SAYREVILLE – Due to the increasing opioid epidemic that has plagued the State of New Jersey, the Sayreville Police Department has partnered with SOBA College Recovery from New Brunswick and Woodbridge to assist victims and their families struggling with addiction and its effects.
“The unfortunate reality is drug overdoses are on the rise in our community, coupled with the use of the cutting agent Fentanyl, we are likely to see more and more tragedies,” Sayreville Police Chief John Zebrowski said in a prepared statement. “We are also very concerned about the risk of exposure to Fentanyl for our officers who are responding to so many overdoses.
In 2014, the Sayreville Police Department began equipping officers with naloxone. Because law enforcement officers often arrive on the scene of an overdose before emergency medical personnel, they can be in a position to save the life of a patient who is experiencing an overdose, according to the statement. The Narcan nasal spray is easy for officers to administer to an overdose victim.
“The overdose reversal drug the officers are carrying is simple to administer and safe for the victim,” Zebrowski said. “Its active ingredients target only the opioid drugs in the system.”
The Sayreville Police Department has joined forces with the Township of Woodbridge to take advantage of the specialized services offered by SOBA. Woodbridge mirrored its program after New Jersey’s Opioid Overdose Recovery Program, which is designed for individuals whose initial reaction to an opioid overdose was reversed after being administered Narcan and then subsequently treated at a local hospital emergency room, according to the statement. The program aims to break through the heroin and prescription opiate abuse epidemic by using people with drug-use experience to connect with those struggling with addiction as they recover from an overdose in the emergency room.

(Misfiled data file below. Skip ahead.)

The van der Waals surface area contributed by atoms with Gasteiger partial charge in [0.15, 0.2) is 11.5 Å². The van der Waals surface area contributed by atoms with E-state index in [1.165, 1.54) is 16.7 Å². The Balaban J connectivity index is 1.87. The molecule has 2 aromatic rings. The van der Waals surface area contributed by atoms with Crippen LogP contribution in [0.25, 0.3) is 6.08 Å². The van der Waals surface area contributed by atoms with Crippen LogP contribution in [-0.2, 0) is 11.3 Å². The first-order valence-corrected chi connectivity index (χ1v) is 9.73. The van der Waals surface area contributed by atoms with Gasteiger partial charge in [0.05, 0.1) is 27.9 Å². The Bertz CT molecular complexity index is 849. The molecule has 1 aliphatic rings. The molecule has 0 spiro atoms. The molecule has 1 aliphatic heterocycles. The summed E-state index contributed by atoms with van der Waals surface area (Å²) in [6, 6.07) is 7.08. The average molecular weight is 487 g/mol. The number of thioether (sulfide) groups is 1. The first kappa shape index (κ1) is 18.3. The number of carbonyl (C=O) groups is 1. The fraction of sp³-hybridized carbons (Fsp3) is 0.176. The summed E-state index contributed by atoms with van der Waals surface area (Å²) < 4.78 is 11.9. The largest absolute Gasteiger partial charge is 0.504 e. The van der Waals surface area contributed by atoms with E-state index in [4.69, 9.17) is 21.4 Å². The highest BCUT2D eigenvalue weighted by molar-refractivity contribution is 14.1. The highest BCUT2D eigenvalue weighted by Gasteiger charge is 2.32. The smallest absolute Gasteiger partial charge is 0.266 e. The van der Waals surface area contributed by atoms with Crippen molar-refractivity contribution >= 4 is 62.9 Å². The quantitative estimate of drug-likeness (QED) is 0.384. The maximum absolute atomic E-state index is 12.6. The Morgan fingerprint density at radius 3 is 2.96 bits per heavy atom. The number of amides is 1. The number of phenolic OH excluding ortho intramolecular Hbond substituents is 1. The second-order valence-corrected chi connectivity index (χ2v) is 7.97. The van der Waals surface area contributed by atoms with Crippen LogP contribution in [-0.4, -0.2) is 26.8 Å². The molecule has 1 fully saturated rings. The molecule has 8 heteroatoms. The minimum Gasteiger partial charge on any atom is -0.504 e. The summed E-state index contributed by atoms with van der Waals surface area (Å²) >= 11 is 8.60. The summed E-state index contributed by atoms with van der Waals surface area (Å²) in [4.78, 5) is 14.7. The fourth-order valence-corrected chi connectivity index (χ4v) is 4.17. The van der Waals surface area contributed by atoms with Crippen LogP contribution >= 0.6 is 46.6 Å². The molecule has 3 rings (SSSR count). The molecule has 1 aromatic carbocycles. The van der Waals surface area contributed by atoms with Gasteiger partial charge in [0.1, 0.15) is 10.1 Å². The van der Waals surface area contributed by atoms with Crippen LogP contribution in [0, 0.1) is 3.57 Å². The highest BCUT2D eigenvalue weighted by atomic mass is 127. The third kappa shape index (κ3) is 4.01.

Anytime officers respond to a call and administer Narcan, dispatchers will contact SOBA, who sends a coach to meet the victim at the hospital, according to the statement. The goal is to encourage the person to willingly enter a detox or treatment program to help them end his/her addiction. The coaches follow up for a minimum of eight weeks to see if they can assist with other issues, such as getting him/her connected to recovery houses, intensive outpatient programs or county social services.
Arrangements have been made with JFK Medical Center in Edison, Robert Wood Johnson University Hospital, Saint Peter’s University Hospital, University Hospital in Rahway and Raritan Bay Medical Centers in Perth Amboy and Old Bridge, to allow authorized coaches’ access to Borough residents admitted to those hospitals with an overdose or any other addiction issue.
Equally important through its association with SOBA, the Sayreville Police Department has established a grassroots community outreach program for anyone who wishes to obtain help for their heroin or opioid addiction, as well as, providing valuable resources to their family members.
According to Zebrowski, “It is absolutely necessary to take a multi-tiered approach and join in public and private partnerships to get individuals the professional help they need to address their addiction and find a way to curtail this epidemic.”
The partnership with SOBA began in early July and since that time the Sayreville Police Department has responded to 19 overdoses of which three resulted in fatalities. The 16 survivors were all referred to SOBA for follow-up assistance.